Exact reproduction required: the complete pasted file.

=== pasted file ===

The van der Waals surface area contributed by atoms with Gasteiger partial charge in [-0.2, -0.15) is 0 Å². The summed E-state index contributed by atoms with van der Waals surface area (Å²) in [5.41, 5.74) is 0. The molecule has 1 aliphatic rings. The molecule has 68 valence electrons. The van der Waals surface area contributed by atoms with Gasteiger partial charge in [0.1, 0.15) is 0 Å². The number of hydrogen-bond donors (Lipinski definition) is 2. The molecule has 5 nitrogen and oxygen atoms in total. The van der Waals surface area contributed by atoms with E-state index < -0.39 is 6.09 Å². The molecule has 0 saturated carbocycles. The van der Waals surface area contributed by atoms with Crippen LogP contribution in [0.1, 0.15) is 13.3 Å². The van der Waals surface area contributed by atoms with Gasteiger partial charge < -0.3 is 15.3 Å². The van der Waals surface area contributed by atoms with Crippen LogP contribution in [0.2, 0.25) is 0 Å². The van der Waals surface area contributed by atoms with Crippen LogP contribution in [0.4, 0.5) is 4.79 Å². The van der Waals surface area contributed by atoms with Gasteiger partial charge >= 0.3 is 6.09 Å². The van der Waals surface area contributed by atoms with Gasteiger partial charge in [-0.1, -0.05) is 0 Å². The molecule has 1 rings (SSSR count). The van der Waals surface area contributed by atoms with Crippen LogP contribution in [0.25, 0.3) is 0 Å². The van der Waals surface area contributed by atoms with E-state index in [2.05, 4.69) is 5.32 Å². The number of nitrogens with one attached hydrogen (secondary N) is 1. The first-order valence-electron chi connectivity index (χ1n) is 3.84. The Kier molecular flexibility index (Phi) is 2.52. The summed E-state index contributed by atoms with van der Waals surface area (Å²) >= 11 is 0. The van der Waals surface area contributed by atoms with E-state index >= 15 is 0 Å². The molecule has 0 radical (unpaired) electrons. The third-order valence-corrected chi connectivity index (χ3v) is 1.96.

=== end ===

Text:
The van der Waals surface area contributed by atoms with Gasteiger partial charge in [-0.2, -0.15) is 0 Å². The summed E-state index contributed by atoms with van der Waals surface area (Å²) in [5.41, 5.74) is 0. The molecule has 1 aliphatic rings. The molecule has 68 valence electrons. The van der Waals surface area contributed by atoms with Gasteiger partial charge in [0.1, 0.15) is 0 Å². The number of hydrogen-bond donors (Lipinski definition) is 2. The molecule has 5 nitrogen and oxygen atoms in total. The van der Waals surface area contributed by atoms with E-state index < -0.39 is 6.09 Å². The molecule has 0 saturated carbocycles. The van der Waals surface area contributed by atoms with Crippen LogP contribution in [0.1, 0.15) is 13.3 Å². The van der Waals surface area contributed by atoms with Gasteiger partial charge < -0.3 is 15.3 Å². The van der Waals surface area contributed by atoms with Crippen LogP contribution in [0.2, 0.25) is 0 Å². The van der Waals surface area contributed by atoms with Crippen LogP contribution in [0.4, 0.5) is 4.79 Å². The van der Waals surface area contributed by atoms with Gasteiger partial charge >= 0.3 is 6.09 Å². The van der Waals surface area contributed by atoms with Gasteiger partial charge in [-0.1, -0.05) is 0 Å². The molecule has 1 rings (SSSR count). The van der Waals surface area contributed by atoms with Crippen LogP contribution in [0.25, 0.3) is 0 Å². The van der Waals surface area contributed by atoms with E-state index in [2.05, 4.69) is 5.32 Å². The number of nitrogens with one attached hydrogen (secondary N) is 1. The first-order valence-electron chi connectivity index (χ1n) is 3.84. The Kier molecular flexibility index (Phi) is 2.52. The summed E-state index contributed by atoms with van der Waals surface area (Å²) >= 11 is 0. The van der Waals surface area contributed by atoms with E-state index >= 15 is 0 Å². The molecule has 0 radical (unpaired) electrons. The third-order valence-corrected chi connectivity index (χ3v) is 1.96.